Frisco’s new efforts to keep schools safe with bullet-proof glass, mental health teams

Frisco school district is making efforts to keep school safe after a deadly shooting at a high school in Santa Fe last year.  Lockdown technology, bullet-proof glass, and stepped up intervention to help students at risk of hurting themselves or others are part of their actions. Texas lawmakers made school safety a priority by pouring additional money to districts and require them to enhance security efforts.

 

Frisco promotes initiatives, including enhancing mental health awareness for students as well as making campuses more secure with enhanced features. Frisco’s stepped up initiatives include focusing on mental health awareness for students and making campuses even more secure with enhanced features. According to Dr. Stephanie Cook who is managing director of guidance and counseling services for Frisco schools. The key is focusing on their emotional wellbeing as it has a direct connection to school violence.

Frisco’s-new-efforts-to-keep-schools-safe-with-bullet-proof-glass,-mental-health teams

Frisco’s new efforts to keep schools safe with bullet-proof glass, mental health teams

For instance, FISD is creating each campus’ threat-assessment teams who will identify students who has different behavior, including threatening to harm someone, or threat the school through their social media posts. These teams could also be called for help in case a student seems to be isolated, make homicidal or suicidal comments. Moreover, the new teams expanded a counseling department with an addition of 44 positions last year.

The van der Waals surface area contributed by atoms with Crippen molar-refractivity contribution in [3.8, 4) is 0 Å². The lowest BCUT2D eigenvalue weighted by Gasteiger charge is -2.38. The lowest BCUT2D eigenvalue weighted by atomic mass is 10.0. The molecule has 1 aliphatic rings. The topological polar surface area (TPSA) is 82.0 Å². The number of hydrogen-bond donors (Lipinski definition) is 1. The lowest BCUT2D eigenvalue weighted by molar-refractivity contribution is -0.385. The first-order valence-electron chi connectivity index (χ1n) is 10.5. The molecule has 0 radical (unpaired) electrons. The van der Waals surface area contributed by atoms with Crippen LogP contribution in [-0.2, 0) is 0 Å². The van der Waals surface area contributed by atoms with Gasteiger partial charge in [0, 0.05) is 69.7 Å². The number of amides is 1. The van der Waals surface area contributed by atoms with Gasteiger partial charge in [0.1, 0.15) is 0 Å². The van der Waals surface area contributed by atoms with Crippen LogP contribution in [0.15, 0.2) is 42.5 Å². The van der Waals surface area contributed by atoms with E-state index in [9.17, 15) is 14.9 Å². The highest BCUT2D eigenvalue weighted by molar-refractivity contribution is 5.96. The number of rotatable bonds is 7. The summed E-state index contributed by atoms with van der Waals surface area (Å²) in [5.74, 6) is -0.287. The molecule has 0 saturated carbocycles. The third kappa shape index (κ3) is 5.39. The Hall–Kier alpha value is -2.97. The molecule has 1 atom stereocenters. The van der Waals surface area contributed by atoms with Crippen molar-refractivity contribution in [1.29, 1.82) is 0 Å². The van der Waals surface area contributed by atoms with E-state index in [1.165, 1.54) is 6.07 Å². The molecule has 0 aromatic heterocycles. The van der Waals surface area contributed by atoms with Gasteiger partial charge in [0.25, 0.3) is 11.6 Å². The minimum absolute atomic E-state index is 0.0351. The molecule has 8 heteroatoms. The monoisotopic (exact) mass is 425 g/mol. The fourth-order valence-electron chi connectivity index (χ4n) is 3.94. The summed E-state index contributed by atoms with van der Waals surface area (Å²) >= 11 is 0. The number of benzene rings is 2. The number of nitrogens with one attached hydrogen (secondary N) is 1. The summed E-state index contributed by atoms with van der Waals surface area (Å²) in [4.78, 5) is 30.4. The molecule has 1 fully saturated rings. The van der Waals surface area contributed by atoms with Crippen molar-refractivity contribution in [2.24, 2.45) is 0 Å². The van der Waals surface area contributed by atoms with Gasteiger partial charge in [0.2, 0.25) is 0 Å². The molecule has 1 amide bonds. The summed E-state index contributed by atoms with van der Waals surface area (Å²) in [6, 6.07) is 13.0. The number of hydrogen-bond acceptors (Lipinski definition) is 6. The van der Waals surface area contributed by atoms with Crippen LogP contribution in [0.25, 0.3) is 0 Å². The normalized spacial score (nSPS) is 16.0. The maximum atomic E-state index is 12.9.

To enhance building security for the district, interior classrooms are installed bullet-resistant glass and campus lockdown technology is applied, which will allow electronically lock doors and notify authorities in case of an emergency. Voters approved a bond package in 2018 with $4.3 million for such campus safety features. The bond also spends $8.3 million on surveillance updates in order to help update models of about 2,400 existing security cameras.

 

Per Texas’ new school safety bill, districts are required to have an emergency plan. The emergency manager, Jon Bodie, is working across the district for training support on safety, especially training on what to do in case of active-shooter situations. Since deadly school shootings at Columbine High School in 1999 and Sandy Hook Elementary in 2012, schools have increasingly enhanced security.

 

For over 10 years, Frisco has collaborated with local police, fire and other emergency officials on the Situational Awareness for Emergency Response, or S.A.F.E.R., program that allows FISD and authorities to conduct safety drills as well as gives them live feed access to cameras inside and outside of the schools. The unique program helps first responders and school administrators work together as they plan and practice responses to emergencies in real time, Bodie said.

 

Frisco has cooperated with local police, fire and other emergency officials on the Situational Awareness for Emergency Response, or S.A.F.E.R. program which allows FISD to conduct safety drills and gives them live feed access to all cameras of the schools for over 10 years.

Besides, they created a SOPit app 2 years ago as a channel for students and their parents to report concerns anonymously. With this app, users can upload pictures, video, audio or most recently-screenshots. There were about 19,800 downloaded times and the app is constantly monitored even on weekends and holidays.

 

 

 

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